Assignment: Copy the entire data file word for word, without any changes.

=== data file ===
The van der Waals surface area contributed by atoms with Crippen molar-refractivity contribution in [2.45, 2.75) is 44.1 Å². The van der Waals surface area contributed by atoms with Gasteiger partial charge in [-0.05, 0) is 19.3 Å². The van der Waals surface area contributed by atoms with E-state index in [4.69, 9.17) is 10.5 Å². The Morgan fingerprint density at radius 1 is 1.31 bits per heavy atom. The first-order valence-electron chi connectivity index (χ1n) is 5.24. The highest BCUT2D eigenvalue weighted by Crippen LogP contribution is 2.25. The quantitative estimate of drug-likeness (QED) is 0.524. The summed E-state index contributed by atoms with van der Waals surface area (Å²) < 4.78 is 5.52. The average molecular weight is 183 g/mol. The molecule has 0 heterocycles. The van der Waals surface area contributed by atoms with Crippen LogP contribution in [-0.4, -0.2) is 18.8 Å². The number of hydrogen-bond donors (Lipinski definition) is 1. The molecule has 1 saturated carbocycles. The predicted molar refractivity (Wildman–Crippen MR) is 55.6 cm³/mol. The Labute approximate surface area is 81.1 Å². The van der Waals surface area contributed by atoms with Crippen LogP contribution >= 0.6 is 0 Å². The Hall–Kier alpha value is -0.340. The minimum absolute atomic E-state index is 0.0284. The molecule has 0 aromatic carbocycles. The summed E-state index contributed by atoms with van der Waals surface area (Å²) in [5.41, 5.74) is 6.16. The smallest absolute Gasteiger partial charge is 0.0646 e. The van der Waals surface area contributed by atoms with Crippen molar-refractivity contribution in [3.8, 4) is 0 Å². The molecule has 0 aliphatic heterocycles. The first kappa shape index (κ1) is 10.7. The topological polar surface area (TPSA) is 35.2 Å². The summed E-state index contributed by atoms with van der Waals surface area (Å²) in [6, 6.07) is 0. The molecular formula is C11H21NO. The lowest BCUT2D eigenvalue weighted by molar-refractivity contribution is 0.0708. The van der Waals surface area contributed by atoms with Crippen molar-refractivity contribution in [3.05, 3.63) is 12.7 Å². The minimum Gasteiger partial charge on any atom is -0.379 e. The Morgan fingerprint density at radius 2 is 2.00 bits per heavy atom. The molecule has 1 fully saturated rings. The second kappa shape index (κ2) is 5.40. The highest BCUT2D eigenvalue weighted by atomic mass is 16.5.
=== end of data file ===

The van der Waals surface area contributed by atoms with Crippen molar-refractivity contribution in [2.45, 2.75) is 44.1 Å². The van der Waals surface area contributed by atoms with Gasteiger partial charge in [-0.05, 0) is 19.3 Å². The van der Waals surface area contributed by atoms with E-state index in [4.69, 9.17) is 10.5 Å². The Morgan fingerprint density at radius 1 is 1.31 bits per heavy atom. The first-order valence-electron chi connectivity index (χ1n) is 5.24. The highest BCUT2D eigenvalue weighted by Crippen LogP contribution is 2.25. The quantitative estimate of drug-likeness (QED) is 0.524. The summed E-state index contributed by atoms with van der Waals surface area (Å²) < 4.78 is 5.52. The average molecular weight is 183 g/mol. The molecule has 0 heterocycles. The van der Waals surface area contributed by atoms with Crippen LogP contribution in [-0.4, -0.2) is 18.8 Å². The number of hydrogen-bond donors (Lipinski definition) is 1. The molecule has 1 saturated carbocycles. The predicted molar refractivity (Wildman–Crippen MR) is 55.6 cm³/mol. The Labute approximate surface area is 81.1 Å². The van der Waals surface area contributed by atoms with Crippen LogP contribution >= 0.6 is 0 Å². The Hall–Kier alpha value is -0.340. The minimum absolute atomic E-state index is 0.0284. The molecule has 0 aromatic carbocycles. The summed E-state index contributed by atoms with van der Waals surface area (Å²) in [5.41, 5.74) is 6.16. The smallest absolute Gasteiger partial charge is 0.0646 e. The van der Waals surface area contributed by atoms with Crippen molar-refractivity contribution in [3.8, 4) is 0 Å². The molecule has 0 aliphatic heterocycles. The first kappa shape index (κ1) is 10.7. The topological polar surface area (TPSA) is 35.2 Å². The summed E-state index contributed by atoms with van der Waals surface area (Å²) in [6, 6.07) is 0. The molecular formula is C11H21NO. The lowest BCUT2D eigenvalue weighted by molar-refractivity contribution is 0.0708. The van der Waals surface area contributed by atoms with Crippen molar-refractivity contribution in [3.05, 3.63) is 12.7 Å². The minimum Gasteiger partial charge on any atom is -0.379 e. The Morgan fingerprint density at radius 2 is 2.00 bits per heavy atom. The molecule has 1 fully saturated rings. The second kappa shape index (κ2) is 5.40. The highest BCUT2D eigenvalue weighted by atomic mass is 16.5.